Wanderers clinch first win as Hemed haunts former club
Western Sydney Wanderers’ quest to return to the finals after a four-year absence has taken a step forward after claiming their first three points of the season with a 2-0 win over Wellington Phoenix on Friday night.
Former Wellington striker Tomer Hemed returned to haunt his former club with a second-half winner rubber-stamped by the VAR, before John Koutroumbis scored in the dying moments to clinch a win in Jack Rodwell’s first start for the Wanderers.
“I was building up slowly; the manager and the fitness coaches had a plan that we were putting together,” Rodwell said. “It was good to get my first game and hopefully to build on that.”
The former Manchester City and Everton star’s 81 minutes on the pitch coincided with Western Sydney’s most composed and authoritive display in possession this season that finally provided a foundation for an improved campaign. They were far more comfortable with the ball, watertight without it but still lacking fluidity in attack.
They mustered few clear chances, especially in the first half. Instead, the lion’s share fell to the Phoenix. New Zealander Clayton Lewis came close to breaking the deadlock with a powerful drive from the edge of the area in the 18th minute. After the half-hour, they thought they had done one better.
From a corner, defender Josh Laws pounced on a loose ball inside the box and rattled the back of the net from a metre out but his celebrations were cut short after a linesman flagged for offside. That decision didn’t halt the Phoenix’s charge with winger Reno Piscopo coming close twice before the break.
Game face: Wanderers’ Rhys Williams remonstrates with the referee before the visitors’ opening goal against Wellington Credit:Getty
Wellington continued to attack with more purpose after the restart but continued to look most dangerous from distance. Teenager Benjamin Old came within centimetres of scoring 10 minutes into the second half while fullback James McGarry forced a fine save from Tomas Mejias on the hour.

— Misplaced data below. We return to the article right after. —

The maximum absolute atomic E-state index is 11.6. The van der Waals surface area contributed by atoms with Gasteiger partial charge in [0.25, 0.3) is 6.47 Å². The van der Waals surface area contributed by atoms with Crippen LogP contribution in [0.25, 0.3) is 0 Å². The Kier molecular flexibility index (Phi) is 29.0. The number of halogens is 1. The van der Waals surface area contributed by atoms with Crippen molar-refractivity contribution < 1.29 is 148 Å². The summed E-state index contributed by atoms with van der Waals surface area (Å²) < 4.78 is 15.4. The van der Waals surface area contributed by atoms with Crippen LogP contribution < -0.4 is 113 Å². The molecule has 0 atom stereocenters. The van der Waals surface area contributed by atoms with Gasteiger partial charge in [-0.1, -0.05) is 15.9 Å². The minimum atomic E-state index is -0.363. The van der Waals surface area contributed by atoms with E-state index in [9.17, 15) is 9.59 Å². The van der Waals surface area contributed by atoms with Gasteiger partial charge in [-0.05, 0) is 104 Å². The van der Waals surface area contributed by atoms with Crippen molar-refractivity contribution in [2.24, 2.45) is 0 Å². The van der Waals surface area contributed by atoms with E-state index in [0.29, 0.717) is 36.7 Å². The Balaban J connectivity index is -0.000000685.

Much of the reason for the Phoenix’s artillery from deep was due to the Wanderers’ solid defence. Former Socceroo Rhys Williams was back to his best and marshalled a tight backline that stifled the Phoenix’s raids inside the box.
After 66 minutes, their brave defending was rewarded further. The Wanderers snatched the lead through Hemed, who shot was cleared off the line but eventually awarded a goal by the VAR which ruled it had crossed the line first.
WIN Stadium began to sound like Parramatta as the vocal travelling supporters erupted and the Wanderers assumed a stranglehold on the contest they had previously spent much of it on the back foot. Phoenix gambled by throwing all 11 players up for a corner in injury time but when the Wanderers won that contest, they found an open Wellington goal. Koutroumbis had the luxury of walking the ball into a vacant net to make it 2-0 on the stroke of full time.
Meanwhile, long before the term “Ange-ball” took Glasgow by storm, “Roarcelona” was sweeping through Australia. Kosta Barbarouses was part of the all-conquering Brisbane Roar side which earned that nickname under Ange Postecoglou, whose swashbuckling style and staggering 36-match unbeaten streak redefined what people thought A-League teams could do.